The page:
Paresh Rajwat and his team of engineers at Facebook’s parent company, Meta Platforms, are working to take people out of the two-dimensional internet into a metaverse, where users can chat, shop and sometimes play chess. with people on the other side of the world.
The road to it, Rajwat said, “passes through Seattle.”
With more than 8,000 employees, Puget Sound is Meta’s largest hub outside of its headquarters in Menlo Park, California. Engineers here work on Meta’s products, from the Facebook marketplace to avatars operating in virtual reality to, of course, the metaverse.
Last week, Meta appointed Rajwat, already vice president of product management, to head up the Pacific Northwest office. He spent eight years with the company, working on Facebook app monetization, tapping into the creator economy and overseeing the video team. Prior to Meta, Rajwat worked at Microsoft, Apple, Yahoo, and advertising company Criteo.
Now, he is focused on maintaining Meta’s working culture, connecting the company to the Seattle community, leading Meta’s virtual reality efforts, and overseeing new Metaverse features.
Rajwat describes the metaverse as an “embodied Internet”. Inside, he said, you might hear a sound coming from your right side and turn to see the avatar of a person who is actually sitting miles away but feels right next to you. you. “It defies distance,” he said. “It really helps people connect.”
Right now, there is still a “great wall” separating the virtual and physical world and Rajwat expects it will be a long time before the metaverse fully unfolds. When that happens, there will likely be more than one Metaverse, which means Meta is ready for the competition. But Rajwat hopes users will be able to move between them quickly.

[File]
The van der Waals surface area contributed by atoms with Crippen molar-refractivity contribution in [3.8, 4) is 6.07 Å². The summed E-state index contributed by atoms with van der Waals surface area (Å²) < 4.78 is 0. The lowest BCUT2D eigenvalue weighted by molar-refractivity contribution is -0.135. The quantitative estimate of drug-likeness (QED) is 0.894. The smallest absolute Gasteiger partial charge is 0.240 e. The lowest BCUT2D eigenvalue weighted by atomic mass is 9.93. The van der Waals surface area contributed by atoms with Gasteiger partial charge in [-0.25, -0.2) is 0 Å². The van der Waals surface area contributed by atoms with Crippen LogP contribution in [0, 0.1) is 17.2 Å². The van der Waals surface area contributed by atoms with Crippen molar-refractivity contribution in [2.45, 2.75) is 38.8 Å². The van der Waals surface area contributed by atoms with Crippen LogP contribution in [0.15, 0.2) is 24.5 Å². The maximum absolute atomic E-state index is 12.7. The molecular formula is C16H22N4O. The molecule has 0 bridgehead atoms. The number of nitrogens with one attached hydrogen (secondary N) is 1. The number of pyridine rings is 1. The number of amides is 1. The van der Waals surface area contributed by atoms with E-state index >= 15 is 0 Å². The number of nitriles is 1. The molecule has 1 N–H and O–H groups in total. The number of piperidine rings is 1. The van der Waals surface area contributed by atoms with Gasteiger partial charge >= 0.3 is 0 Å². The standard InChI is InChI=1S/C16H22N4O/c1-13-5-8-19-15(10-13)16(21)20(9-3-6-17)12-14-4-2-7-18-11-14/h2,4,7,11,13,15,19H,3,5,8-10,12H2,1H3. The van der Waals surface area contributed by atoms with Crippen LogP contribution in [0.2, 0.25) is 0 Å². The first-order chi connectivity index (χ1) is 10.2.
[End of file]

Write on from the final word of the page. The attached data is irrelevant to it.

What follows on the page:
In the short term, the Meta engineering team is working on adding functionality to the metaverse as it exists today, such as a way to make payments in the virtual world or the ability to send messages to people who are not yet connected to the metaverse.
“Meta has this thing of connecting the world,” Rajwat said. He is already focused on Facebook, Instagram, WhatsApp and its Messenger app, he continued. Now that’s thinking about the future of the social network.
“The more we think about it, the more we always come to the same conclusion. … It’s something like the metaverse,” Rajwat said.
Before becoming the behemoth it is today, Meta (then called Facebook) moved to Seattle in 2010 with a handful of engineers. His office near Pike Place Market became his first engineering center outside of his Silicon Valley headquarters. There, engineers were working on a Skype video chat feature, a location service, and a converter that automatically displayed a version of Facebook that worked well on a mobile device.
Since then, Meta has expanded to a larger location and then expanded outside the Seattle city limits with offices in Redmond and Bellevue. In 2020, it purchased REI’s never-used Bellevue campus for nearly $368 million, adding to its Spring District campus which had already grown to include 850,000 square feet of office space.
At that time, the company told the Seattle Times that it had about 5,000 employees in Puget Sound. Now, two years later, he says he has over 8,000.
But this growth is on hold. In September, Meta announced it would freeze hiring, reorganize teams and reduce its workforce for the first time in company history. CEO Mark Zuckerberg told employees that Meta will be smaller in 2023 than it was this year.
“I had hoped the economy would have stabilized more clearly now,” he said on a company-wide call. “But from what we’re seeing, it doesn’t appear to be the case yet, so we want to plan somewhat conservatively.”
Meta declined to comment on how the hiring freeze and job cuts would affect its workforce in the Pacific Northwest.
Rajwat said in an interview last week that Meta would continue to embrace remote working, allowing employees to choose how many days they want to come into the office — and if they want to come at all.
“Instead of bringing people to work, now we need to bring people to work,” he said. And, of course, Meta is working on the very tools it hopes will make remote work feel like you’re there in person.